We are not able to determine the dates of recordation of some of the instruments to which we have referred. No question is raised by counsel as to any right intervening between the date any instrument bears and the date of its recordation. We will, therefore, assume that each such instrument was promptly recorded.

There is attached to the bill of exceptions photographic copies of the three pages of the subdivision map of Deer Lodge Park. These copies are so small and indistinct that they were of little assistance to us. During the second argument plaintiffs produced larger copies of these maps and it was stipulated that these become part of the record on appeal.

We will hereafter refer to D. D. Buckles as the defendant in this action, and the deed of trust dated June 8, 1923, which is in his chain of title, as the first trust deed. We will refer to the trust deed dated June 29, 1926, which is in plaintiffs' chain of title, as the second trust deed.

The first question presented for our consideration is the interest in the water rights and the water system acquired by defendant under the first deed of trust and the trustee's deed to him. At the date of the first deed of trust no part of the water system had been constructed. A considerable portion of it was constructed between that time and the date of the second deed of trust. We cannot determine how much of it was constructed after the date of the second deed of trust. At the time of the trial the system served a considerable number, but not nearly all of the lots in Deer Lodge Park. While the use made of the water by the customers of the system is not at all clear from the record, we believe we are safe in assuming that it was furnished and used for domestic purposes.

The case of Stanislaus Water Co. v. Bachman, 152 Cal. 716, 93 P. 858, 861, 15 L.R.A.(N.S.) 359, is factually similar to the instant case. There the parties were asserting adverse interests to an irrigating water system claimed through foreclosures of first and second incumbrances. Much of the system was constructed after the execution of the first incumbrance. That an irrigating system was involved in that case, and a domestic water system in the instant case, should make no difference in the principles of law involved. In deciding the Stanislaus Water Company Case the Supreme Court said:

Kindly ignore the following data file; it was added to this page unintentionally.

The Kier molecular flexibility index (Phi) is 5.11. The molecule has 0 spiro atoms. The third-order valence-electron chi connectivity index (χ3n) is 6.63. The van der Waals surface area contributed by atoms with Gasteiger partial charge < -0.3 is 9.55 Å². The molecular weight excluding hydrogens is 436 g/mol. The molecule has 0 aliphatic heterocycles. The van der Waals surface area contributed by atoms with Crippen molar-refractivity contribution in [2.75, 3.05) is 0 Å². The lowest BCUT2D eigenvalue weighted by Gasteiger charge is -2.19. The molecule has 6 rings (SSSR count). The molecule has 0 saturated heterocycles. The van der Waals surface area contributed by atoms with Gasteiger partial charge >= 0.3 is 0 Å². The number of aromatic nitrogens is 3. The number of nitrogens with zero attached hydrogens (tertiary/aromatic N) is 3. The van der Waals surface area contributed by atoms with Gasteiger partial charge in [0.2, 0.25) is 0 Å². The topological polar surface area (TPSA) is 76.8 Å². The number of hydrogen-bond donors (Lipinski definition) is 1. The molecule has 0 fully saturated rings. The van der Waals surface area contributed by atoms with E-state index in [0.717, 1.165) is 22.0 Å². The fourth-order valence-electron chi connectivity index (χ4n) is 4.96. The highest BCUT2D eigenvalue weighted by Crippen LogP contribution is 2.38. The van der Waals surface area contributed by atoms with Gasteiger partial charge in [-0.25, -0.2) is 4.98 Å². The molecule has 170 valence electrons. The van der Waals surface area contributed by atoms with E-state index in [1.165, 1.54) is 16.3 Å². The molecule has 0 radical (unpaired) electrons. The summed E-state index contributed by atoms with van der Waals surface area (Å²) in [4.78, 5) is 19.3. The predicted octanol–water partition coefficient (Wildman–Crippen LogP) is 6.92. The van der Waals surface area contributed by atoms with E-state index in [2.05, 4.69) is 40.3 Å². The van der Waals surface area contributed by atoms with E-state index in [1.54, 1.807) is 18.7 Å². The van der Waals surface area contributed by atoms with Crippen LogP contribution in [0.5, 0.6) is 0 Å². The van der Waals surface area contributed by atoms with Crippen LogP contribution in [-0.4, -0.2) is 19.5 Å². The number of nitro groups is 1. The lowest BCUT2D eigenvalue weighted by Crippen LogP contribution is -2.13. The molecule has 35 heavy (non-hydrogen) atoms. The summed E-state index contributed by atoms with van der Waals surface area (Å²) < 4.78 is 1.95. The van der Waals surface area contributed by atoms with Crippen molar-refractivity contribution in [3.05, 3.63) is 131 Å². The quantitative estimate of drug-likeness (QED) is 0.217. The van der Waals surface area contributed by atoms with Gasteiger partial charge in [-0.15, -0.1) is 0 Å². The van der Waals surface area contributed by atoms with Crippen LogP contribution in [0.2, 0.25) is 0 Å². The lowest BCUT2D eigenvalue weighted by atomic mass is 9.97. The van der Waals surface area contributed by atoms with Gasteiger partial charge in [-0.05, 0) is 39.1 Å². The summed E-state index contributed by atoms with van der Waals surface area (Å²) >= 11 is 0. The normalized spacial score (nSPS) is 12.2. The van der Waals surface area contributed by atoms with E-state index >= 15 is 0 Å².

“The rights of Bachman under the agreement are the same as those of Threlfall.

“It is immaterial that the mortgages of Threlfall's land, under which Bachman acquired title, were executed before Threlfall obtained the water right. The water right, when acquired, became an easement appurtenant to the land (Farmer v. Ukiah Water Co., 56 Cal. [11] 13) and passed with it, upon the foreclosure sale in the same manner as any other appurtenance or fixture passes with the title and possession of land (Civ.Code, §§ 1084, 1104; Cave v. Crafts, 53 Cal. [135] 140; Farmer v. Ukiah Water Co. [56 Cal. [11] 13]; Cross v. Kitts, 69 Cal. [217] 221, 10 P. 409, 58 Am.Rep. 558; Smith v. Corbit, 116 Cal. [587] 591, 48 P. 725). It was an incident of the land, and would pass as such by a conveyance of the land, without express mention and without any reference thereto, such as by the use of the word ‘appurtenances' or otherwise. A conveyance of land upon a foreclosure sale must of necessity, at least as between the parties to the mortgage, carry with it a water right appurtenant to the land acquired and used by the mortgagor for the benefit of the land, although obtained after the execution of the mortgage and before the sale or foreclosure. We are cited to no authority for or against this proposition, and have not succeeded in finding any relating to it, but from the nature of the case it must be correct. Fixtures subsequently attached to mortgaged land pass to the purchaser at foreclosure sale, although not mentioned or referred to in the mortgage. Merritt v. Judd, 14 Cal. [59] 72; 2 Jones on Mortgages, § 1657; 1 Am. & Eng. Ency. of Law, 255. The same rule applies to improvements made by the mortgagor on mortgaged land. 1 Jones on Mortgages, §§ 147, 681; Union Water Co. v. Murphy's Flat Fluming Co., 22 Cal. [620] 631; Tibbetts v. Moore, 23 Cal. [208] 215. We are unable to perceive any material difference in principle, in this respect, between fixtures and improvements attached to or erected upon land and a water right attached to land as an appurtenance, such as that here involved, and we hold that it is governed by the same rules.